The practical year presupposes that the members of the intelligentsia can fulfill their tasks in the build-up of Socialism only in close alliance with the working class and the working farmers. That is why the academic youth must first go through the school of production, perform a practical year in Socialist production enterprises, before they can begin their studies at universities and colleges.
During this year’s admission, the universities and colleges for the first time selected the applicants slated for the practical year and reserved slots for them for the 1958/59 academic year. The 3,500 preselected applicants will begin their studies at universities and colleges in the coming year, provided they have demonstrated during their practical year – through good work discipline and a social attitude – that they deserve to begin their studies in our workers’ and farmers’ state.
This measure, which connects the future student more strongly to the working class and is intended to educate him to a higher sense of responsibility toward the workers’ and farmers’ state, also establishes closer ties between the universities and the Socialist enterprises. [ . . . ]
The work of the protectorates for university affairs and of the State Secretariat for Higher Education
A review of the work of the protectorates revealed that the admissions work by the protectorates was carried out thoroughly, deliberately, and with political understanding. The proposals were first discussed with the appropriate party and FDJ [Free German Youth] leadership. The party leadership on higher education everywhere was engaged in preparation for the admissions work.
Above all, the collaboration of the protectorates for university affairs with the secondary schools has improved significantly. The participation of representatives of the secondary schools and the democratic public in the meetings of the admission committees has increased substantially. The example of Karl Marx University in Leipzig, in particular, has contributed to this improved collaboration with the secondary schools. There, liaison teachers were appointed at every secondary school, and they were instructed by the university to support the university guidance at secondary schools, discuss in parents’ meetings the proposals of the secondary schools for the decisions of the admission committees, and participate in explaining the practical year.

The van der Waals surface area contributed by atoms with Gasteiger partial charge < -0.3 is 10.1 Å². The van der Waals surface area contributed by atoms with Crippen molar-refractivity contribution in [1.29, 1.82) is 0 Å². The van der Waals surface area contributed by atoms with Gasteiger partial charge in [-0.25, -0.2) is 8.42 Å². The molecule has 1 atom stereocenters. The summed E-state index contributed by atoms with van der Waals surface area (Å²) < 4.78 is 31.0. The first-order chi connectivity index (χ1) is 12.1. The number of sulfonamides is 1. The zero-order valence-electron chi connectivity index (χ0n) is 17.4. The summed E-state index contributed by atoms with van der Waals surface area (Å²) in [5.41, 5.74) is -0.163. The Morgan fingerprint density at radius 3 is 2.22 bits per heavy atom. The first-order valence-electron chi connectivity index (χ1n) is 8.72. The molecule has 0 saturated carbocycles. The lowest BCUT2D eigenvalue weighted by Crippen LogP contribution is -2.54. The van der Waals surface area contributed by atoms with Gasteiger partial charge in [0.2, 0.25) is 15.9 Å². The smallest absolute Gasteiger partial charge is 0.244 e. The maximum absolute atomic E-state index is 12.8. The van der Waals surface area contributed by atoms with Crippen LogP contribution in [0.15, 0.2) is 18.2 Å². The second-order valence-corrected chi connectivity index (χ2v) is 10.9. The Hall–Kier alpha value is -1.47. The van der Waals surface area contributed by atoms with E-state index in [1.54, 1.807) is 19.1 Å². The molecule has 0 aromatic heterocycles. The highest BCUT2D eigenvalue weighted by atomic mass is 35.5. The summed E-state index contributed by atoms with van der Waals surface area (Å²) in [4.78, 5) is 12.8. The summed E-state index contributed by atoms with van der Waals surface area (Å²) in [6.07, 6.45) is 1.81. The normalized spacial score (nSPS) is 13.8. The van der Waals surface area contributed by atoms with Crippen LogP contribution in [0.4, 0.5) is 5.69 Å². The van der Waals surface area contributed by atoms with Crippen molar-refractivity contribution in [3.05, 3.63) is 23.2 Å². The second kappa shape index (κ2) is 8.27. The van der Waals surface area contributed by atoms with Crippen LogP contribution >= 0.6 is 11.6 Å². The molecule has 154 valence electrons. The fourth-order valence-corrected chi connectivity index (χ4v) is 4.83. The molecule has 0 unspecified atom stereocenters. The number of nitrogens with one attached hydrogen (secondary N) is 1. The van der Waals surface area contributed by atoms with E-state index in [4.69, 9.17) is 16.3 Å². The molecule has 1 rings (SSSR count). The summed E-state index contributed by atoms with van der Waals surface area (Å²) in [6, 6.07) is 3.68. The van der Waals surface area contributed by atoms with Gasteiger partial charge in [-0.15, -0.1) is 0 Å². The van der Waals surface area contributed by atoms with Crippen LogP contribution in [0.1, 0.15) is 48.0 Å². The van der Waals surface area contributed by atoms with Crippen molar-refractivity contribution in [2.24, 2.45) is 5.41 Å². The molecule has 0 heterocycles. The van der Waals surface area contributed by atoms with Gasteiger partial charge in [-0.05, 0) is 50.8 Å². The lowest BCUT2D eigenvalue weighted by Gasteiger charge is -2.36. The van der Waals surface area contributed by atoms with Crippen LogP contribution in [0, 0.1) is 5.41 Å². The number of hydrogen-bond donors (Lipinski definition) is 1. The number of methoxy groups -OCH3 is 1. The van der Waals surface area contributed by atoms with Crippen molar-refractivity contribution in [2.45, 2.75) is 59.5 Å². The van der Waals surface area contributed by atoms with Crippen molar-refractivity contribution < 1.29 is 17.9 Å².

The responsibly-minded work of the protectorates has succeeded in
1. selecting the best applicants according to the overall evaluation, all of whom belong to the FDJ or held offices in it or the GST [Society for Sport and Technology],
2. admitting applicants with good and very good knowledge who meet the requirements of their fields,
3. ensuring a very high proportion of workers’ and farmers’ children in the admissions.
One drawback was the small proportion of SED members and candidates among those admitted. This is due to the fact that most Abitur graduates are coming directly from the secondary schools and are still very young. Among the students coming from enterprises, too, very few are members of the party.
What continues to make the work of the protectorates and the selection of applicants by the admission committees difficult is the fact that the evaluation by the secondary schools is for the most part very formal. It generally includes a list of functions and a series of minor points that are already apparent in the questionnaire. However, it almost always lacks
1. an evaluation of the political influence of the home and its role in the social life,
2. an evaluation of the political conduct of the applicant himself,
3. an evaluation of ties to West Germany: parents who have fled the Republic, siblings in West Germany, and so on,
4. indications of religious ties, possibly active participation in the Young Congregation [Junge Gemeinde],
5. information for the university about those applicants who could, with further political work, become SED candidates within a short period.
The same goes for the evaluations that come from the enterprises as well, but most especially from scientific institutes or institutions within the health care system. In the latter cases, there is for the most part merely an evaluation of the professional aptitude of the applicant by the teacher, which may also be signed by the cadre leader and BGL chairperson [chair of the enterprise trade union]. [ . . . ]
Source: BArch, DR 2/5650; reprinted in Dierk Hoffmann and Michael Schwartz, eds., Geschichte der Sozialpolitik in Deutschland seit 1945. Bd. 8: 1949-1961: Deutsche Demokratische Republik. Im Zeichen des Aufbaus des Sozialismus [History of Social Policy in Germany since 1945, Vol. 8: 1949-1961: German Democratic Republic. Under the Sign of the Build Up of Socialism]. Baden-Baden: Nomos, 2004, no. 8/176.
Translation: Thomas Dunlap